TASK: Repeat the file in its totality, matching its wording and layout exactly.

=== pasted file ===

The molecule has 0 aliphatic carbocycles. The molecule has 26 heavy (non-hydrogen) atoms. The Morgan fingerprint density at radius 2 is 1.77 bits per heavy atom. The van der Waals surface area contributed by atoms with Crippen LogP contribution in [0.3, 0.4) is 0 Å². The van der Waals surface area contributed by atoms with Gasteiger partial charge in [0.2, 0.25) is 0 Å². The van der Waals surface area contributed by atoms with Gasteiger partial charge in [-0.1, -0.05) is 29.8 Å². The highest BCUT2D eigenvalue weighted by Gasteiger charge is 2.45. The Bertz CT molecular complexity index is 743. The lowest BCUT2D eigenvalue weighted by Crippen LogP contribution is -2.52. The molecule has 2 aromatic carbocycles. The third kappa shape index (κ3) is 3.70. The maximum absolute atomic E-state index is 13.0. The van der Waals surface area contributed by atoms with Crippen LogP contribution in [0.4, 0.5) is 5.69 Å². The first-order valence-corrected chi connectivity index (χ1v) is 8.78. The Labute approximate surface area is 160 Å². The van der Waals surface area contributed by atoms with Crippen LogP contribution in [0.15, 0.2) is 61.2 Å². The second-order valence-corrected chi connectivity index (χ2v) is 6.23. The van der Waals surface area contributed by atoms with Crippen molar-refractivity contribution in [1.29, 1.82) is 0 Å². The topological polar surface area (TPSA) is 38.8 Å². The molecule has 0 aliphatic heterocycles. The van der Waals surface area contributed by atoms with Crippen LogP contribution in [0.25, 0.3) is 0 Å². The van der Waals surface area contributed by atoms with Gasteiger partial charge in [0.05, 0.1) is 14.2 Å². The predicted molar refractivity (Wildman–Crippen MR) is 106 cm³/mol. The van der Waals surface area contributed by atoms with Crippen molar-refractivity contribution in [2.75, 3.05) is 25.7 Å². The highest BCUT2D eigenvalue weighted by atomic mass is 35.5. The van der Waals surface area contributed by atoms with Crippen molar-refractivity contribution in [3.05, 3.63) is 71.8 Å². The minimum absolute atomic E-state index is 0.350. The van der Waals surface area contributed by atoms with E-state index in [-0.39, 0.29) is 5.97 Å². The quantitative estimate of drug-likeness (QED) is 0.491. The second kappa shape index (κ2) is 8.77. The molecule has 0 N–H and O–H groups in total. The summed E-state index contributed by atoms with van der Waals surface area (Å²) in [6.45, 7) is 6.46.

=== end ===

The molecule has 0 aliphatic carbocycles. The molecule has 26 heavy (non-hydrogen) atoms. The Morgan fingerprint density at radius 2 is 1.77 bits per heavy atom. The van der Waals surface area contributed by atoms with Crippen LogP contribution in [0.3, 0.4) is 0 Å². The van der Waals surface area contributed by atoms with Gasteiger partial charge in [0.2, 0.25) is 0 Å². The van der Waals surface area contributed by atoms with Gasteiger partial charge in [-0.1, -0.05) is 29.8 Å². The highest BCUT2D eigenvalue weighted by Gasteiger charge is 2.45. The Bertz CT molecular complexity index is 743. The lowest BCUT2D eigenvalue weighted by Crippen LogP contribution is -2.52. The molecule has 2 aromatic carbocycles. The third kappa shape index (κ3) is 3.70. The maximum absolute atomic E-state index is 13.0. The van der Waals surface area contributed by atoms with Crippen LogP contribution in [0.4, 0.5) is 5.69 Å². The first-order valence-corrected chi connectivity index (χ1v) is 8.78. The Labute approximate surface area is 160 Å². The van der Waals surface area contributed by atoms with Crippen LogP contribution in [0.15, 0.2) is 61.2 Å². The second-order valence-corrected chi connectivity index (χ2v) is 6.23. The van der Waals surface area contributed by atoms with Crippen molar-refractivity contribution in [1.29, 1.82) is 0 Å². The topological polar surface area (TPSA) is 38.8 Å². The molecule has 0 aliphatic heterocycles. The van der Waals surface area contributed by atoms with Crippen LogP contribution in [0.25, 0.3) is 0 Å². The van der Waals surface area contributed by atoms with Gasteiger partial charge in [0.05, 0.1) is 14.2 Å². The predicted molar refractivity (Wildman–Crippen MR) is 106 cm³/mol. The van der Waals surface area contributed by atoms with Crippen molar-refractivity contribution in [2.75, 3.05) is 25.7 Å². The highest BCUT2D eigenvalue weighted by atomic mass is 35.5. The van der Waals surface area contributed by atoms with Crippen molar-refractivity contribution in [3.05, 3.63) is 71.8 Å². The minimum absolute atomic E-state index is 0.350. The van der Waals surface area contributed by atoms with E-state index in [-0.39, 0.29) is 5.97 Å². The quantitative estimate of drug-likeness (QED) is 0.491. The second kappa shape index (κ2) is 8.77. The molecule has 0 N–H and O–H groups in total. The summed E-state index contributed by atoms with van der Waals surface area (Å²) in [6.45, 7) is 6.46.